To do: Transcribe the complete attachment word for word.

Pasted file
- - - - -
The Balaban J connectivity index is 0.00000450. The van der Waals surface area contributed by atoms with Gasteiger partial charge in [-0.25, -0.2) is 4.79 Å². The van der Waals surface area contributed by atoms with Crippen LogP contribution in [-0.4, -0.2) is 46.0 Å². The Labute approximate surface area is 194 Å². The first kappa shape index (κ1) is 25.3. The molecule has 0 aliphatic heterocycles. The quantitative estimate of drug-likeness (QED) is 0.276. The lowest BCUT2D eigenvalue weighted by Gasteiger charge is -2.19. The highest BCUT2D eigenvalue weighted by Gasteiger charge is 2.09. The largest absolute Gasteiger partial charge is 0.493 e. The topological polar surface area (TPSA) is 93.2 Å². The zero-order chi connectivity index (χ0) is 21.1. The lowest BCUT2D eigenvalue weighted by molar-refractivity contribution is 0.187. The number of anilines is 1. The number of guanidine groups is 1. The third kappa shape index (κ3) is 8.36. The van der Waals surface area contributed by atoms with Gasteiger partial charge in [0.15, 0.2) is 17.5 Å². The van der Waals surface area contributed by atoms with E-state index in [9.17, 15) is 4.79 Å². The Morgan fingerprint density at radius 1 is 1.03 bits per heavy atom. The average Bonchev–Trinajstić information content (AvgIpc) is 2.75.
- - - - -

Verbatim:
The Balaban J connectivity index is 0.00000450. The van der Waals surface area contributed by atoms with Gasteiger partial charge in [-0.25, -0.2) is 4.79 Å². The van der Waals surface area contributed by atoms with Crippen LogP contribution in [-0.4, -0.2) is 46.0 Å². The Labute approximate surface area is 194 Å². The first kappa shape index (κ1) is 25.3. The molecule has 0 aliphatic heterocycles. The quantitative estimate of drug-likeness (QED) is 0.276. The lowest BCUT2D eigenvalue weighted by Gasteiger charge is -2.19. The highest BCUT2D eigenvalue weighted by Gasteiger charge is 2.09. The largest absolute Gasteiger partial charge is 0.493 e. The topological polar surface area (TPSA) is 93.2 Å². The zero-order chi connectivity index (χ0) is 21.1. The lowest BCUT2D eigenvalue weighted by molar-refractivity contribution is 0.187. The number of anilines is 1. The number of guanidine groups is 1. The third kappa shape index (κ3) is 8.36. The van der Waals surface area contributed by atoms with Gasteiger partial charge in [0.15, 0.2) is 17.5 Å². The van der Waals surface area contributed by atoms with E-state index in [9.17, 15) is 4.79 Å². The Morgan fingerprint density at radius 1 is 1.03 bits per heavy atom. The average Bonchev–Trinajstić information content (AvgIpc) is 2.75.